Overview of the Ansible OVA Deployment Role

In this second post, we will take a look at the Ansible OVA deployment role (vmware_deploy_ova), which is the core component used to deploy all of the VMware software appliances (vcenter, vro, nsxt, etc). I wanted to create a consistent yet flexible approach to importing and configuring ova appliances and allow for hardware customisation to be introduced.

The added advantage of this role is that it does not require the OVFtool to be installed and makes use of the vmware_deploy_ovf Ansible module, which uses pyVmomi to manage the ova import process.

I have also added several other features to the role, such as the ability to deploy without powering on, configure hardware settings such as CPU and Memory, add disks and configure networks.

The vmware_deploy_ova role is available from:

Ansible Galaxy: vmware_deploy_ova

Github: ansible-role-vmware_deploy_ova

You do not have to manually download this role for the purpose of this series. This role will automatically be downloaded from Ansible Galaxy as it is defined as a dependency on my appliance-based deployment roles. However, you are free to use and modify this role for any specific requirements that you may have.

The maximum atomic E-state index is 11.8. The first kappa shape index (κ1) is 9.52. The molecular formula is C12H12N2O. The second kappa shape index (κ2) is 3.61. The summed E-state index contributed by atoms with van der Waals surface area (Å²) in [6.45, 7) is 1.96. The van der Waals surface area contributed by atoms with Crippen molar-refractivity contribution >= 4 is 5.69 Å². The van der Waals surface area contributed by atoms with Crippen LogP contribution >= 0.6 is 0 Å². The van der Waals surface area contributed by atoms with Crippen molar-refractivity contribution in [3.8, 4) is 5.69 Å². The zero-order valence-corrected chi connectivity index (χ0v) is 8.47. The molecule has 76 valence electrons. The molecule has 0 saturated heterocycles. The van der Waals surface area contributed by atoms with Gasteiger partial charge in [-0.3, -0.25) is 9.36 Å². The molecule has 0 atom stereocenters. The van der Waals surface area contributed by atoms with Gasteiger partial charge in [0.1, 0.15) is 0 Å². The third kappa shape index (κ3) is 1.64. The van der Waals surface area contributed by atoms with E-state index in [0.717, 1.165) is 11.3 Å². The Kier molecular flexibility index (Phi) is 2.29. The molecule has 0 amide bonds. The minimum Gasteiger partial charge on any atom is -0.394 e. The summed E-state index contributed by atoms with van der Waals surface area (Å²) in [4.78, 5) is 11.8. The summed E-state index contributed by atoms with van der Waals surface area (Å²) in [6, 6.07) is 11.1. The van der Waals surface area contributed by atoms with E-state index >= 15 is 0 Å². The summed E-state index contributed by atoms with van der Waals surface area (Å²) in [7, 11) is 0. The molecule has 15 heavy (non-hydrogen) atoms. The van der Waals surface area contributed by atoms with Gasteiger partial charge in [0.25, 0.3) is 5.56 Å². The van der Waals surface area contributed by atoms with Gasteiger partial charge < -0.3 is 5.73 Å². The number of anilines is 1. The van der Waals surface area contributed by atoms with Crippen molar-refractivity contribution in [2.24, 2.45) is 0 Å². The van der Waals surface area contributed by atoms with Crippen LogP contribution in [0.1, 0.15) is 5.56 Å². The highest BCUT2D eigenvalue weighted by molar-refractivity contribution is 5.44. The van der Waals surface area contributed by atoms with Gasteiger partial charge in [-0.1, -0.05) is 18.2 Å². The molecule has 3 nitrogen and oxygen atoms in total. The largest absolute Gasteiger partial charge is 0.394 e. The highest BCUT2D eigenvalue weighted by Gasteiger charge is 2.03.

This post is aimed to provide the details of what is used to deploy the appliances and how these can be configured.

Preparing an Appliance-Based Role to use the vmware_deploy_ova Role

This section provides details on how a role can utilise the vmware_deploy_ova role as a dependency and the ova properties that are required.

Role Dependency

Each appliance-based role that I create defines the vmware_deploy_ova role as a dependency in the meta/main.yml file under the dependencies section.

I also add the tag deploy, which allows me to easily skip the ova deployment process when running/re-running an appliance-based deployment playbook using the –skip-tags “deploy” parameter.

OVA Properties

All VMware appliances require that a set of OVA properties be configured, which specify details such as VM name, hostname, network details such as IP address and subnet mask, root password, etc. Each appliance is different and has a specific set of ova properties associated with it.

The vmware_deploy_ova role requires the ova_networks and ova_properties dictionary type variables to be set. The below is an example snippet of some vCenter Server Appliances ova properties:

In the above example, the values for these properties are mostly taken from other mandatory variables that need to be set for the appliance-based role.